A colleague — recently installed as the Knowledge Services Manager in a large organization — has asked for advice about how to explain knowledge services. He is proud of his new title, and he is comfortable with what he is expected to bring to the organization that has employed.
Nevertheless, he often gets as the question we all deal with, almost on an never-ending basis: “Just what is knowledge services?” And the second part of the question: “How does knowledge services work?”
Here’s my advice for answering the first question:
Every business and every organization runs into snags in managing what its people know. It doesn’t matter whether the enterprise is for-profit, not-for-profit, or non-profit. Identifying the organization’s intellectual capital and then building a knowledge-sharing structure to see that it is shared and utilized is an ongoing challenge.
The best way to meet this challenge is to utilize knowledge services, the management and service-delivery methodology that converges and blends information management (including technology management), knowledge management (KM), and strategic learning.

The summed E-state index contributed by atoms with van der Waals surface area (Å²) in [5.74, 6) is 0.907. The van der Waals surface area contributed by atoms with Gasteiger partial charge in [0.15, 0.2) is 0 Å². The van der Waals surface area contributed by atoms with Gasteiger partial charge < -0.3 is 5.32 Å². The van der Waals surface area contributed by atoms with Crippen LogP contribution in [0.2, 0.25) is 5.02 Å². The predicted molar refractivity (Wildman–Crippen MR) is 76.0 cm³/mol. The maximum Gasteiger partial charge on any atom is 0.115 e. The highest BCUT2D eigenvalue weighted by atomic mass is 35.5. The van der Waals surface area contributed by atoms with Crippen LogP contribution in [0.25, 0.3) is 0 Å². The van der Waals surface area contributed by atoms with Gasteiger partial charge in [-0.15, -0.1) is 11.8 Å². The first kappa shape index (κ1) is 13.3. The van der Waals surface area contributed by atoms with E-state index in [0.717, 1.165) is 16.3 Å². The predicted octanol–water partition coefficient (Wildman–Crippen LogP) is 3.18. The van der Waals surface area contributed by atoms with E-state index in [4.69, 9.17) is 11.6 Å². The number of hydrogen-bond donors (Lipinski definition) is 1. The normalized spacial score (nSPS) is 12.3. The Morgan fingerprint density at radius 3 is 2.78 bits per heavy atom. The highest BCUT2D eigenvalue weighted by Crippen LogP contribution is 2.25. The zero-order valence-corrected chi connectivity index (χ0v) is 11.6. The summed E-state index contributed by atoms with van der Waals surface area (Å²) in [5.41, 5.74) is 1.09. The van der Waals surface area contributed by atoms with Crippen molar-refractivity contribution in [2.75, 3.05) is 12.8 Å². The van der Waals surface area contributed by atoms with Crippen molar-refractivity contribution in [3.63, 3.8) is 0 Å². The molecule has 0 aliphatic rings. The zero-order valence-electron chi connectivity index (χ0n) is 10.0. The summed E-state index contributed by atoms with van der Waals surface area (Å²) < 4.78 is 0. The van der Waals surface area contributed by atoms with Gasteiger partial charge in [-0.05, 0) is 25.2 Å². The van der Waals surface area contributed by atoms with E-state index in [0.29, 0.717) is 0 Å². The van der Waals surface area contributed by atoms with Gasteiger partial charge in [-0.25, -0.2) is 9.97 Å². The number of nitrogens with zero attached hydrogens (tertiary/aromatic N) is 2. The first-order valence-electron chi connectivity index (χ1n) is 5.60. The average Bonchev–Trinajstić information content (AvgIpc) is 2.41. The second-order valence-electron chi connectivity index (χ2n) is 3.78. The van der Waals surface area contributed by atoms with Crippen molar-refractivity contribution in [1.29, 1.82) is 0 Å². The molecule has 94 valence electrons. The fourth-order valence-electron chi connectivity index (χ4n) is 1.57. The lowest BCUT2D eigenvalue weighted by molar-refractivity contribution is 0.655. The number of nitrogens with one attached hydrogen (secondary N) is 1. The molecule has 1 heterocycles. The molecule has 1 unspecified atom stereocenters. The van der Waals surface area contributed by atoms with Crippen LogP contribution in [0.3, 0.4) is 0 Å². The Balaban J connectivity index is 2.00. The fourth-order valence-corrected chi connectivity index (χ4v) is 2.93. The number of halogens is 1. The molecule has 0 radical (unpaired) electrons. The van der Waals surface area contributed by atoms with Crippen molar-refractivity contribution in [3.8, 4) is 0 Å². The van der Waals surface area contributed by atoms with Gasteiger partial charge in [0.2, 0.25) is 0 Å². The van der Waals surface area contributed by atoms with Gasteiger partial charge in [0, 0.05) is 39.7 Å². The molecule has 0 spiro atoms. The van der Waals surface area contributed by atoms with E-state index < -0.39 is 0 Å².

Knowledge services is a practical solution for knowledge sharing, and its three elements are easy to describe:
- Information management: acquiring information, maintaining it, distributing it to those who need it, and ultimately disposing of the information, through archiving or deletion.
- KM: working with the organization’s intellectual capital — the combined knowledge of all organizational stakeholders — KM is the knowledge services element that enables the capture, development, sharing, and utilization of organizational knowledge for the benefit of the organization.
- Strategic learning: training and learning — in any format, formal or informal — that when acquired leads to better performance in the workplace, in support of the organizational mission.